Using your NOAA Weather Radio or hand crank radio, tune into local news stations to stay informed of the latest updates. Paying close attention to these news alerts can help your family stay safe.
3. Stay Healthy
Having your emergency kit on hand can help everyone in your household stay healthy and prevent injuries from becoming serious or infected. Make sure everyone has access to clean water, non-perishable food, and any medications they may need until the all-clear is given and you can return home.
What to Do After a Landslide or Mudslide
Once the danger has passed, your family can start to head home once evacuation orders are lifted. However, we do have some tips to remain safe after the threat has passed:
- Stay away from the landslide area: As much as curiosity might be at play, there may be a risk of additional landslides.
- Check for injured people: Without entering the area directly impacted by the slide, see if there are any injured or trapped neighbors near the area and alert rescue crews to their locations.
- Report damage: Broken utility lines, washed-out roads, and damaged railways can cause even more problems if they’re not reported.
- Call an inspector: Your home’s foundation, chimney, and other parts of the structure could be damaged, but a home inspector can help you identify these problems for insurance purposes.
- Replant vegetation: Planting grass, shrubs, and other vegetation after a landslide can prevent future flash flooding and subsequent landslides.
How to Prevent Mudslides from Causing Damage with TrapBag
A TrapBag unit makes for an excellent debris flow barrier, protecting your home from the worst of the damage during a mudflow or landslide by diverting the mud away from your property.
Setting Up TrapBag Barriers Before a Mudslide
Homeowners can assemble a TrapBag barrier by themselves in just a few easy steps ahead of potential mudslide conditions, saving precious time while protecting their property.
1. Open the Packaging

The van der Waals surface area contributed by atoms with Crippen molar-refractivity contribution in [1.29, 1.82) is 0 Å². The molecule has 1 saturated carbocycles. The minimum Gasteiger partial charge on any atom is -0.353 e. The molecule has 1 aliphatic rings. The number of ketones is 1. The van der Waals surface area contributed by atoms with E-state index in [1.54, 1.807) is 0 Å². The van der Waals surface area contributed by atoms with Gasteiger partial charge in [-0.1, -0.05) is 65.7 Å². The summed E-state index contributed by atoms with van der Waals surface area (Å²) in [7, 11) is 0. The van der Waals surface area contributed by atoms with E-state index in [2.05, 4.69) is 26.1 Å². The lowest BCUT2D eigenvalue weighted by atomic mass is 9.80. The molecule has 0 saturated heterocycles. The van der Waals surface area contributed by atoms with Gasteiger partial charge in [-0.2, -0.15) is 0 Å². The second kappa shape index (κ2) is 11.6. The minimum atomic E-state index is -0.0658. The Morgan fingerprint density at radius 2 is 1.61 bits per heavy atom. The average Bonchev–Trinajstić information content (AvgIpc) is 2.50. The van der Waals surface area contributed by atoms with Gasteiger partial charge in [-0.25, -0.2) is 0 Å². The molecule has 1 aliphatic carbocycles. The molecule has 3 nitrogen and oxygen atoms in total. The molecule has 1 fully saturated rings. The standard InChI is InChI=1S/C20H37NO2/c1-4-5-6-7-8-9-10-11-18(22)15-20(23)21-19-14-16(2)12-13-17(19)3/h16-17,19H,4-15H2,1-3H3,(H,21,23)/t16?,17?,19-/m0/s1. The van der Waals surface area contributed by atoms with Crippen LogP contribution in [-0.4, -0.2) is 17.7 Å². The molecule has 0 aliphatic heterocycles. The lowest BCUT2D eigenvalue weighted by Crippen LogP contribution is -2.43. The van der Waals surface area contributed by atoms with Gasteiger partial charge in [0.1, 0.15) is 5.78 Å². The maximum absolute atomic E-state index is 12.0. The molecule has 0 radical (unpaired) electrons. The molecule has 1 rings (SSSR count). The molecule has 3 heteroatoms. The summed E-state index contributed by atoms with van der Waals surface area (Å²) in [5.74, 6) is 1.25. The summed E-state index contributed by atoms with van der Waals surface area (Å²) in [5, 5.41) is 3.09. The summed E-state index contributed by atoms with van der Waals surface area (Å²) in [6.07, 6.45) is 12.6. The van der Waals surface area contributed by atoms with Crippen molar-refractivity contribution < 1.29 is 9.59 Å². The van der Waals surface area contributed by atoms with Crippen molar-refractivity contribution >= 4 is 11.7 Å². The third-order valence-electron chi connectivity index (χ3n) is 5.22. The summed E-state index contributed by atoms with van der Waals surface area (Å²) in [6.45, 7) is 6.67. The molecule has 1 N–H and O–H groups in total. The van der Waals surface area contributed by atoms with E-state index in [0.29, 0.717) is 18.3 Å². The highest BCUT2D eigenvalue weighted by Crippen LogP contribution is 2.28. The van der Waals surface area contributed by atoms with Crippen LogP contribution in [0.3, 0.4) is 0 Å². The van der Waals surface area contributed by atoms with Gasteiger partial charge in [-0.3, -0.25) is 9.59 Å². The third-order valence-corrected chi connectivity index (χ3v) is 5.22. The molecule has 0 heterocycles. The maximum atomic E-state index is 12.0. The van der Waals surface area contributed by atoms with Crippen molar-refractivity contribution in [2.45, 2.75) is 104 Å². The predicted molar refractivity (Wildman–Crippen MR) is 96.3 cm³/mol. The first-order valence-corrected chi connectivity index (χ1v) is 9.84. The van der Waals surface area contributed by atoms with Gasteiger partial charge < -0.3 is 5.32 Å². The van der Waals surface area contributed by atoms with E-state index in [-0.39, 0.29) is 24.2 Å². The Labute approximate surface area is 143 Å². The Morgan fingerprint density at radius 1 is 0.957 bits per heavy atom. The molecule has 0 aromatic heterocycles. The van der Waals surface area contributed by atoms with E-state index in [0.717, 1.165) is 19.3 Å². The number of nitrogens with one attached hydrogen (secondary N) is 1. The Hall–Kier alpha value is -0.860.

The entire TrapBag barrier comes folded up in its packaging like an accordion. Stretch the barrier out to its desired length in the shape you need, up to 50 feet. This takes just seconds to do.
2. Fill the Cells
The process of filling the TrapBag cells can be done with shovels and buckets, or all at once with a dump truck or bulldozer. Concrete and washed gravel are excellent filler materials, especially during mudslides.
3. Place or Stack the Barrier Where Needed
Filled TrapBags can be set as freestanding barriers, set against existing retaining walls or slopes for reinforcement, or stacked on top of each other to protect the lower levels of a home or other building.
Removing TrapBags After a Mudslide
To remove your used TrapBags, cut open each cell on the vertical side, from the bottom up. This will allow the fill material to escape. Then, remove the plastic with a thumb and bucket on a mini excavator.
Can TrapBags Be Reused?
No, TrapBags cannot be reused. If you ever need to install more TrapBags, you should be sure to use a new barrier to protect your property.
Prevent Mudslides with TrapBag
The worst property damage from mudslides and landslides can be prevented using debris flow barriers like TrapBag. To see how TrapBag can protect your home and property from devastation, call us at (239) 674-6611, or contact us online today.